Using a modified cargo bike named the Poopymobile, inspired by the Popemobile, pet shop entrepreneur Thomas Vles cycled to London with his two cats Mushi and Cheesy last month. Owner of pet design company Poopy Cat in Amsterdam, he knows that cats hate to be locked up in small cages or fly and decided to cycle with a typical Dutch ‘bakfiets’. Mushi and Cheesy are apparently used to going everywhere by bike since they were kittens.
On YouTube Vles said that, “the cats were priority number one during the trip. Should we even remotely think that they were not comfortable, we would stop. There was driving an accompanying car with in which they could always go. Our trip was supported by two veterinarians and we kept an eye on everything 24/7. We have noticed that Mushi and Cheesy were really enjoying their time in the ‘kitty mobile’ – they wanted to stay in there even when we had to get out to sleep!”
The Society for preservation of nature monuments in the Netherlands has recently found a nesting great black-backed gull on the island of Texel, officially the first time this bird has decided to nest there.
The great black-backed gull is the largest gull in the world with a wingspan of about 170 centimetres and a huge beak, which usually breeds in Scandinavia when in Europe. When the gull does decide to pay a visit to the Netherlands, it chooses Groningen where no more than 10 breeding pairs per year have been spotted. The first great black-backed gull nesting in the Netherlands is said to date back to 1993.
This week on King’s Day in Zoetemeer, South Holland, a lamppost came crashing down on a woman while she was cycling by with her young daughters, giving her a concussion. The kids were a bit shocked to see mum bleeding from her head, as the event was as unexpected as could be. Passers-by called the emergency services and all is well.
The lamppost was fastened onto cement tiles by a metal plate with screws, but came crashing down because its base had been eroded by dog urine.
I hope the kids aren’t too scared of cycling anymore and yes, the lamppost could have done even more damage to the children. The question is why did that lamppost give way and could others do the same? We’ll keep you ‘lampposted’.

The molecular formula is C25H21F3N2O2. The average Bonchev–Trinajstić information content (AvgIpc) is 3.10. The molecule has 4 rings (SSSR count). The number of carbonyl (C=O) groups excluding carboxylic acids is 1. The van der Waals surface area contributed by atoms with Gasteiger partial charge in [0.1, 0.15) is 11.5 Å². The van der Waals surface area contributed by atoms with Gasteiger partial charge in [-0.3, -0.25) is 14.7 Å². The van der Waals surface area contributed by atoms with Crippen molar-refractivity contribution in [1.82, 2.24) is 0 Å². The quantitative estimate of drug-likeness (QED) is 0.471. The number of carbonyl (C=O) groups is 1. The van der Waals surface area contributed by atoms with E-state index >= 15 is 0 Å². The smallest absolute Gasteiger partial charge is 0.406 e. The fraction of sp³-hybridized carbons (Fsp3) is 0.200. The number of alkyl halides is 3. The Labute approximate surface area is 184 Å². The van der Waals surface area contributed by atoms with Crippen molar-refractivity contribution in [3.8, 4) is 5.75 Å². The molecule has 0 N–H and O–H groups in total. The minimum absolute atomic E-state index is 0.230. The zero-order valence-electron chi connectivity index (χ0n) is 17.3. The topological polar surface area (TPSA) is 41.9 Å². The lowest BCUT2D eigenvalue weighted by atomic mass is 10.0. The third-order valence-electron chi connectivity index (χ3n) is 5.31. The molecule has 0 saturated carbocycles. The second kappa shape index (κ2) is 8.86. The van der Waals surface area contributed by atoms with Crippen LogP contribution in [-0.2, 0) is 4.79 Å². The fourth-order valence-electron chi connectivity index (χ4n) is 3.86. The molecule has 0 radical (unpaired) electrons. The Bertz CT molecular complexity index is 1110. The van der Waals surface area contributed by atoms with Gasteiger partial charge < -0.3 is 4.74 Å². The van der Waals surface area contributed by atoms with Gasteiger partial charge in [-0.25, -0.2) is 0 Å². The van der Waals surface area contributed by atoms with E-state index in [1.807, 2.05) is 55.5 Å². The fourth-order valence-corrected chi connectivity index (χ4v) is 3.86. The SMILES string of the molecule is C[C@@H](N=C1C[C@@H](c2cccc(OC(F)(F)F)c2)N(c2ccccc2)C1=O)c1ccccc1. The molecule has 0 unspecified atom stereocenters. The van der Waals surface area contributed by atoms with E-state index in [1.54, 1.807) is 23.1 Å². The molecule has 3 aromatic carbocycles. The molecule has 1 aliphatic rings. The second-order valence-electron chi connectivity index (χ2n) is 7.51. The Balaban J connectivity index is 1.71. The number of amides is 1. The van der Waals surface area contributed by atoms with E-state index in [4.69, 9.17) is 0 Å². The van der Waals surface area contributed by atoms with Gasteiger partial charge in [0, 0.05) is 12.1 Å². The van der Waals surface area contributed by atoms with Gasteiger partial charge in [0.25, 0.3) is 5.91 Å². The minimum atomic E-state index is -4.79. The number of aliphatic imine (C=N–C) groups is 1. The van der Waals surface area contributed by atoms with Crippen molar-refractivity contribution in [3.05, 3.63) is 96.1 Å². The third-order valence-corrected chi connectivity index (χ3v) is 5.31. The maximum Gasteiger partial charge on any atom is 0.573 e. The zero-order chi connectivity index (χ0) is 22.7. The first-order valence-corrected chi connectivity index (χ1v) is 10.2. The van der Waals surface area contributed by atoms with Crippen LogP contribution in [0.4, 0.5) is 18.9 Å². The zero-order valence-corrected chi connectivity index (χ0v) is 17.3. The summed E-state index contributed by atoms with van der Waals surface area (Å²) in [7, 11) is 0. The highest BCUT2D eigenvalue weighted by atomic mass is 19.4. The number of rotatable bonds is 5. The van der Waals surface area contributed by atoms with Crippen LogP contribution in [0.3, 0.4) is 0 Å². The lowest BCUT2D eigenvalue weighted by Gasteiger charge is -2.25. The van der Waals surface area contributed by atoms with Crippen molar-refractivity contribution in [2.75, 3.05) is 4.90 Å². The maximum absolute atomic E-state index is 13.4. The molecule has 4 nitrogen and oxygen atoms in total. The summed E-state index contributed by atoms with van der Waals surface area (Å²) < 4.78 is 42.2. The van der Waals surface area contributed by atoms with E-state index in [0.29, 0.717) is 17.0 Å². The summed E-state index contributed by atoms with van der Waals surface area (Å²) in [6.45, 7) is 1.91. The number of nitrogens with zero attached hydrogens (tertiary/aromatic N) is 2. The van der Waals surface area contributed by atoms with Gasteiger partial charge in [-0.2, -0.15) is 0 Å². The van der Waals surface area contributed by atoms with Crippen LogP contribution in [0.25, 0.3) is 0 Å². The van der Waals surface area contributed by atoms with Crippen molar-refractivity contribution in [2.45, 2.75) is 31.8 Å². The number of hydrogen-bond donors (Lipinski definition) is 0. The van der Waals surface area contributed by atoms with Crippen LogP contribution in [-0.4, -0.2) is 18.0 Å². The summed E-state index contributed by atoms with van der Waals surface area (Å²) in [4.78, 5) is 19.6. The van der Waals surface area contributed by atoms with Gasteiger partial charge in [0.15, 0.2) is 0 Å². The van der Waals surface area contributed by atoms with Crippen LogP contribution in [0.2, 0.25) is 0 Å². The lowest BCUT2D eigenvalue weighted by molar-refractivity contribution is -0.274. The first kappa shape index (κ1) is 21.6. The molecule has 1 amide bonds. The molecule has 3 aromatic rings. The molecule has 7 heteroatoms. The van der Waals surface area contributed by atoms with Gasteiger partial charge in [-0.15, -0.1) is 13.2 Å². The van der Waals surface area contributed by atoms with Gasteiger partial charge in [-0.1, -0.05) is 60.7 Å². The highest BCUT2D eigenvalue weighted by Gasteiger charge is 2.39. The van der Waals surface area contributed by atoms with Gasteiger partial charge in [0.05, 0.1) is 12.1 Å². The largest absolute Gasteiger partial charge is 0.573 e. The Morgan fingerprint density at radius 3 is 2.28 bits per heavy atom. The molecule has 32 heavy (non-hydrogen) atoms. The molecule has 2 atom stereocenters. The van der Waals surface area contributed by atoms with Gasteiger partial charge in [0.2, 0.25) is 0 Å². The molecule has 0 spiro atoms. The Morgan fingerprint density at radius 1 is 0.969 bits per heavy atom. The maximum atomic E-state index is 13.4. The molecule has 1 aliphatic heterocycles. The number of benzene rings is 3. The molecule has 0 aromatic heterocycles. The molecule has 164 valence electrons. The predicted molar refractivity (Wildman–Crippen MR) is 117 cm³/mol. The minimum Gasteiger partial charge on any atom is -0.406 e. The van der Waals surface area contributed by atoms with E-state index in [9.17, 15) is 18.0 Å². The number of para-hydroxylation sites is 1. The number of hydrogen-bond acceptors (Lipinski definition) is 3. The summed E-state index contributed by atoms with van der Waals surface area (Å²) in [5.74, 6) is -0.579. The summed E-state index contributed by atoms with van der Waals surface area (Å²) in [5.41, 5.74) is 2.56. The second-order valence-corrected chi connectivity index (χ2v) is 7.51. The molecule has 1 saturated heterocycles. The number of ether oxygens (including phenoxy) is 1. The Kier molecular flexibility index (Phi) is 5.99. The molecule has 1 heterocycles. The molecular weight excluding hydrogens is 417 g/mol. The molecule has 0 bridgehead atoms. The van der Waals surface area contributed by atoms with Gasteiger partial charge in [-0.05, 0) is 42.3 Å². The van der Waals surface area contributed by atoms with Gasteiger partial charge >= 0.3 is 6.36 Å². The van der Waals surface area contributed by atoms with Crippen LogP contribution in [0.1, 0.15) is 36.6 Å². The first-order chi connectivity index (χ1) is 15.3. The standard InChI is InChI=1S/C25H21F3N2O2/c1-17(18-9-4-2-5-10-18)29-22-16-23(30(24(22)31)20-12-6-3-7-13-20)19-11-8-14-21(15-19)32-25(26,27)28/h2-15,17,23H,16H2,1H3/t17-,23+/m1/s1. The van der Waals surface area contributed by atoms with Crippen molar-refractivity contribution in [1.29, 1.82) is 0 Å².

This week Dutch student Steinar Henskes of the VU University Amsterdam, owner of the Bird Control Group, won Global Student Entrepreneur of the Year, an event held in Washington, D.C. Up against 2,000 students from 38 countries, Henskes took home a cool USD 20,000 (about € 18,500) in prize money.
Bird Control Group provides solutions to keep birds at a safe distance from commercial activities using animal-safe lasers. Founded in 2012, the company operates in 52 countries around the globe including major airports like Schiphol and London Airport. “The products are recognised by the World Wildlife Fund for their innovation, effectiveness and animal friendliness.”
Sightings of the vimba bream (in Dutch, ‘blauwneus’) in the Netherlands are rare, especially really young ones. In early April some 50 volunteers started monitoring and listing fish caught in frame nets in the New Waterway near Maassluis, and the vimba bream stood out. They jump upstream like salmon do.
The vimba bream was originally a Central European species that expanded into Germany to the Rhine Valley when the Main-Danube Canal was being dug. “The first observations of the vimba bream in the Netherlands date back to 1989, when a three-year-old fish was caught in the Lower Rhine.”
Burgers’ Zoo in Arnhem decided to fly a drone over the chimpanzee enclosure as part of films they make to show the world how the animals are doing, but Tushi the chimpanzee was not having any of it. Sitting quietly in a tree, she armed itself with a stick and swatted the sucker to the ground. The whole thing was filmed and so the world can enjoy another coffee break brought to you by the crazy world of animals living in captivity.